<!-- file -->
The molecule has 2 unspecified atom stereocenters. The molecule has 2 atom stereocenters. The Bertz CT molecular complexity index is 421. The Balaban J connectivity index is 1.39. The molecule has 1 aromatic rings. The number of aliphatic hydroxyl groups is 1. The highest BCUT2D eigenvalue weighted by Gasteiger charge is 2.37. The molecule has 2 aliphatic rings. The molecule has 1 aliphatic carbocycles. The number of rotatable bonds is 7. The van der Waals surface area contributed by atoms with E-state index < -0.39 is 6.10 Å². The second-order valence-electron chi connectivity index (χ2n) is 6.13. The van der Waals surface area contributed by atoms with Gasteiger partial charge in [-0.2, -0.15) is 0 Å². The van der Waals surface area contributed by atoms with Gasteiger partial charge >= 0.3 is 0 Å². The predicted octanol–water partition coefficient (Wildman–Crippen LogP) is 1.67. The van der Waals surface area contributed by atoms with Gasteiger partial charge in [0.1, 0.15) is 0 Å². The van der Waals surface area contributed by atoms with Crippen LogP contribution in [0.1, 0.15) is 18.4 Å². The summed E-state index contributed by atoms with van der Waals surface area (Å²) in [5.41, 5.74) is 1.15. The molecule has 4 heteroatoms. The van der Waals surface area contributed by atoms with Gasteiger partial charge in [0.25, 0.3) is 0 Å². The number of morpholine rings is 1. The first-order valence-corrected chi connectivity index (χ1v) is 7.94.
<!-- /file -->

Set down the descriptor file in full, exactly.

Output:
The molecule has 2 unspecified atom stereocenters. The molecule has 2 atom stereocenters. The Bertz CT molecular complexity index is 421. The Balaban J connectivity index is 1.39. The molecule has 1 aromatic rings. The number of aliphatic hydroxyl groups is 1. The highest BCUT2D eigenvalue weighted by Gasteiger charge is 2.37. The molecule has 2 aliphatic rings. The molecule has 1 aliphatic carbocycles. The number of rotatable bonds is 7. The van der Waals surface area contributed by atoms with E-state index < -0.39 is 6.10 Å². The second-order valence-electron chi connectivity index (χ2n) is 6.13. The van der Waals surface area contributed by atoms with Gasteiger partial charge in [-0.2, -0.15) is 0 Å². The van der Waals surface area contributed by atoms with Gasteiger partial charge >= 0.3 is 0 Å². The predicted octanol–water partition coefficient (Wildman–Crippen LogP) is 1.67. The van der Waals surface area contributed by atoms with Gasteiger partial charge in [0.1, 0.15) is 0 Å². The van der Waals surface area contributed by atoms with Crippen LogP contribution in [0.1, 0.15) is 18.4 Å². The summed E-state index contributed by atoms with van der Waals surface area (Å²) in [5.41, 5.74) is 1.15. The molecule has 4 heteroatoms. The van der Waals surface area contributed by atoms with Gasteiger partial charge in [0.25, 0.3) is 0 Å². The number of morpholine rings is 1. The first-order valence-corrected chi connectivity index (χ1v) is 7.94.